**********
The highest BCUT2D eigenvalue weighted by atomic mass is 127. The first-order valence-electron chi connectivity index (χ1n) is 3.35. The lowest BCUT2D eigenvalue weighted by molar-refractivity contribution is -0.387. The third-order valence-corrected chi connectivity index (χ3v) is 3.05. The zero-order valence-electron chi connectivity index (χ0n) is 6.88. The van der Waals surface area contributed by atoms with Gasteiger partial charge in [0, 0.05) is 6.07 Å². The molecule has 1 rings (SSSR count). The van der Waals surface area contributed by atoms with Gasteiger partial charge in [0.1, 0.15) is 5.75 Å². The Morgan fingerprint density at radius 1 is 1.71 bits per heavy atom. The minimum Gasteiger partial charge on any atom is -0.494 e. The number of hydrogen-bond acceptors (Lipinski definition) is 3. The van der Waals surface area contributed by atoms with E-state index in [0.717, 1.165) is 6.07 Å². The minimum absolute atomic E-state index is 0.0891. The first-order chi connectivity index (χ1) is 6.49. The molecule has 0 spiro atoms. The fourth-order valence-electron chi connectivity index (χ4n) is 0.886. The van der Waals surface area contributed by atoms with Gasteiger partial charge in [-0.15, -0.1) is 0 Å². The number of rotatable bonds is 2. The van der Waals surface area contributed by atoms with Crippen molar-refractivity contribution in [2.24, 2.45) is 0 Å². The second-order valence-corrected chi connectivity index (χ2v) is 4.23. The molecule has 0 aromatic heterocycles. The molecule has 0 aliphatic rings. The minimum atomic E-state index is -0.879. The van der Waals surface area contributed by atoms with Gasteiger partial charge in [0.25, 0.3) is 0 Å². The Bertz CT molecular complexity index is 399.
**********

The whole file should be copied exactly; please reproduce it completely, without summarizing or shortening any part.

The highest BCUT2D eigenvalue weighted by atomic mass is 127. The first-order valence-electron chi connectivity index (χ1n) is 3.35. The lowest BCUT2D eigenvalue weighted by molar-refractivity contribution is -0.387. The third-order valence-corrected chi connectivity index (χ3v) is 3.05. The zero-order valence-electron chi connectivity index (χ0n) is 6.88. The van der Waals surface area contributed by atoms with Gasteiger partial charge in [0, 0.05) is 6.07 Å². The molecule has 1 rings (SSSR count). The van der Waals surface area contributed by atoms with Gasteiger partial charge in [0.1, 0.15) is 5.75 Å². The Morgan fingerprint density at radius 1 is 1.71 bits per heavy atom. The minimum Gasteiger partial charge on any atom is -0.494 e. The number of hydrogen-bond acceptors (Lipinski definition) is 3. The van der Waals surface area contributed by atoms with E-state index in [0.717, 1.165) is 6.07 Å². The minimum absolute atomic E-state index is 0.0891. The first-order chi connectivity index (χ1) is 6.49. The molecule has 0 spiro atoms. The fourth-order valence-electron chi connectivity index (χ4n) is 0.886. The van der Waals surface area contributed by atoms with Gasteiger partial charge in [-0.15, -0.1) is 0 Å². The number of rotatable bonds is 2. The van der Waals surface area contributed by atoms with Crippen molar-refractivity contribution in [2.24, 2.45) is 0 Å². The second-order valence-corrected chi connectivity index (χ2v) is 4.23. The molecule has 0 aromatic heterocycles. The molecule has 0 aliphatic rings. The minimum atomic E-state index is -0.879. The van der Waals surface area contributed by atoms with Gasteiger partial charge in [0.25, 0.3) is 0 Å². The Bertz CT molecular complexity index is 399.